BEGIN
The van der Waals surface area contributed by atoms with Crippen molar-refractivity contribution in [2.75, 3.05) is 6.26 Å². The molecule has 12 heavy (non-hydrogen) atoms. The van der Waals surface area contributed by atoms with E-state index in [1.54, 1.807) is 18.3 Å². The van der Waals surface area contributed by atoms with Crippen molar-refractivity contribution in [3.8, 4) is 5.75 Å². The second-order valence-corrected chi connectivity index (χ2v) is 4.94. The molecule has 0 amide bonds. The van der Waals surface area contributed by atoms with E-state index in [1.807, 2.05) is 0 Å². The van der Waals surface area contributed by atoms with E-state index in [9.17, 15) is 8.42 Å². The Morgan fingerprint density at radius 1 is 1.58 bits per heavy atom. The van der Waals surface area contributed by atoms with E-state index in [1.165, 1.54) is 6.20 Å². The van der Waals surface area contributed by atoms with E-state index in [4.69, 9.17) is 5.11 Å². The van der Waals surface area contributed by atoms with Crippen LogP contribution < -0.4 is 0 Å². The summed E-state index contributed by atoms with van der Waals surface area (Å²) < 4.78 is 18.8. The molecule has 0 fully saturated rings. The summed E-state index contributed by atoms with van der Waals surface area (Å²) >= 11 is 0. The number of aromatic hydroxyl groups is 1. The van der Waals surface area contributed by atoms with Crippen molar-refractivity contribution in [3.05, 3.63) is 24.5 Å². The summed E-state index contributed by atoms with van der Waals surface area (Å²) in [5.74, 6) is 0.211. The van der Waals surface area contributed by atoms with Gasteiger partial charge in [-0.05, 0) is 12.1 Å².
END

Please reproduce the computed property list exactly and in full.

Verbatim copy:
The van der Waals surface area contributed by atoms with Crippen molar-refractivity contribution in [2.75, 3.05) is 6.26 Å². The molecule has 12 heavy (non-hydrogen) atoms. The van der Waals surface area contributed by atoms with E-state index in [1.54, 1.807) is 18.3 Å². The van der Waals surface area contributed by atoms with Crippen molar-refractivity contribution in [3.8, 4) is 5.75 Å². The second-order valence-corrected chi connectivity index (χ2v) is 4.94. The molecule has 0 amide bonds. The van der Waals surface area contributed by atoms with E-state index in [1.807, 2.05) is 0 Å². The van der Waals surface area contributed by atoms with E-state index in [9.17, 15) is 8.42 Å². The Morgan fingerprint density at radius 1 is 1.58 bits per heavy atom. The van der Waals surface area contributed by atoms with E-state index in [1.165, 1.54) is 6.20 Å². The van der Waals surface area contributed by atoms with E-state index in [4.69, 9.17) is 5.11 Å². The van der Waals surface area contributed by atoms with Crippen LogP contribution < -0.4 is 0 Å². The summed E-state index contributed by atoms with van der Waals surface area (Å²) < 4.78 is 18.8. The molecule has 0 fully saturated rings. The summed E-state index contributed by atoms with van der Waals surface area (Å²) >= 11 is 0. The number of aromatic hydroxyl groups is 1. The van der Waals surface area contributed by atoms with Crippen molar-refractivity contribution in [3.05, 3.63) is 24.5 Å². The summed E-state index contributed by atoms with van der Waals surface area (Å²) in [5.74, 6) is 0.211. The van der Waals surface area contributed by atoms with Gasteiger partial charge in [-0.05, 0) is 12.1 Å².